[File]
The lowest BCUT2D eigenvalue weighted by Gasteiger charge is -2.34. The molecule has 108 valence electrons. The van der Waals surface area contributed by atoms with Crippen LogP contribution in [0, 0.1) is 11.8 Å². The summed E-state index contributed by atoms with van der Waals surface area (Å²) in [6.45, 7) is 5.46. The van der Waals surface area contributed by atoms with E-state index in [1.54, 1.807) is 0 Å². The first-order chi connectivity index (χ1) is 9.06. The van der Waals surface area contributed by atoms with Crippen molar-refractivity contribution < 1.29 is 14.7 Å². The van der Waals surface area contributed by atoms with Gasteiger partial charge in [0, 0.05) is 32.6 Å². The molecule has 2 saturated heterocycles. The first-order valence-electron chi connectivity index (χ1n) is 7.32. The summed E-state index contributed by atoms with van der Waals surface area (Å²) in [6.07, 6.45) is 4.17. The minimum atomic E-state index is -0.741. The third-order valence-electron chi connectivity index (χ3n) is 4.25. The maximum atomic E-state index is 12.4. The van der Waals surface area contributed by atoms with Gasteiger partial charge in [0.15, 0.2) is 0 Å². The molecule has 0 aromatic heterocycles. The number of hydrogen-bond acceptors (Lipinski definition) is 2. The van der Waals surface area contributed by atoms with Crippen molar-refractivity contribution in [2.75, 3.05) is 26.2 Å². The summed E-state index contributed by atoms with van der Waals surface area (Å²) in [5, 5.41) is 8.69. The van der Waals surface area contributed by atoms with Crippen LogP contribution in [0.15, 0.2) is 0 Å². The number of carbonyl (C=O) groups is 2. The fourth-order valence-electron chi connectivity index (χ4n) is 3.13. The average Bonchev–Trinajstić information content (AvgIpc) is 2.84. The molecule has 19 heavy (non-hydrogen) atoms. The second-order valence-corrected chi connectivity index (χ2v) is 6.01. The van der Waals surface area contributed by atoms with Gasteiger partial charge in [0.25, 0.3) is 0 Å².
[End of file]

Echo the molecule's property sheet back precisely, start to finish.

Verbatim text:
The lowest BCUT2D eigenvalue weighted by Gasteiger charge is -2.34. The molecule has 108 valence electrons. The van der Waals surface area contributed by atoms with Crippen LogP contribution in [0, 0.1) is 11.8 Å². The summed E-state index contributed by atoms with van der Waals surface area (Å²) in [6.45, 7) is 5.46. The van der Waals surface area contributed by atoms with E-state index in [1.54, 1.807) is 0 Å². The first-order chi connectivity index (χ1) is 9.06. The van der Waals surface area contributed by atoms with Crippen molar-refractivity contribution < 1.29 is 14.7 Å². The van der Waals surface area contributed by atoms with Gasteiger partial charge in [0, 0.05) is 32.6 Å². The molecule has 2 saturated heterocycles. The first-order valence-electron chi connectivity index (χ1n) is 7.32. The summed E-state index contributed by atoms with van der Waals surface area (Å²) in [6.07, 6.45) is 4.17. The minimum atomic E-state index is -0.741. The third-order valence-electron chi connectivity index (χ3n) is 4.25. The maximum atomic E-state index is 12.4. The van der Waals surface area contributed by atoms with Gasteiger partial charge in [0.15, 0.2) is 0 Å². The molecule has 0 aromatic heterocycles. The number of hydrogen-bond acceptors (Lipinski definition) is 2. The van der Waals surface area contributed by atoms with Crippen molar-refractivity contribution in [2.75, 3.05) is 26.2 Å². The summed E-state index contributed by atoms with van der Waals surface area (Å²) in [5, 5.41) is 8.69. The van der Waals surface area contributed by atoms with Crippen LogP contribution in [0.15, 0.2) is 0 Å². The number of carbonyl (C=O) groups is 2. The fourth-order valence-electron chi connectivity index (χ4n) is 3.13. The average Bonchev–Trinajstić information content (AvgIpc) is 2.84. The molecule has 19 heavy (non-hydrogen) atoms. The second-order valence-corrected chi connectivity index (χ2v) is 6.01. The van der Waals surface area contributed by atoms with Gasteiger partial charge in [0.25, 0.3) is 0 Å².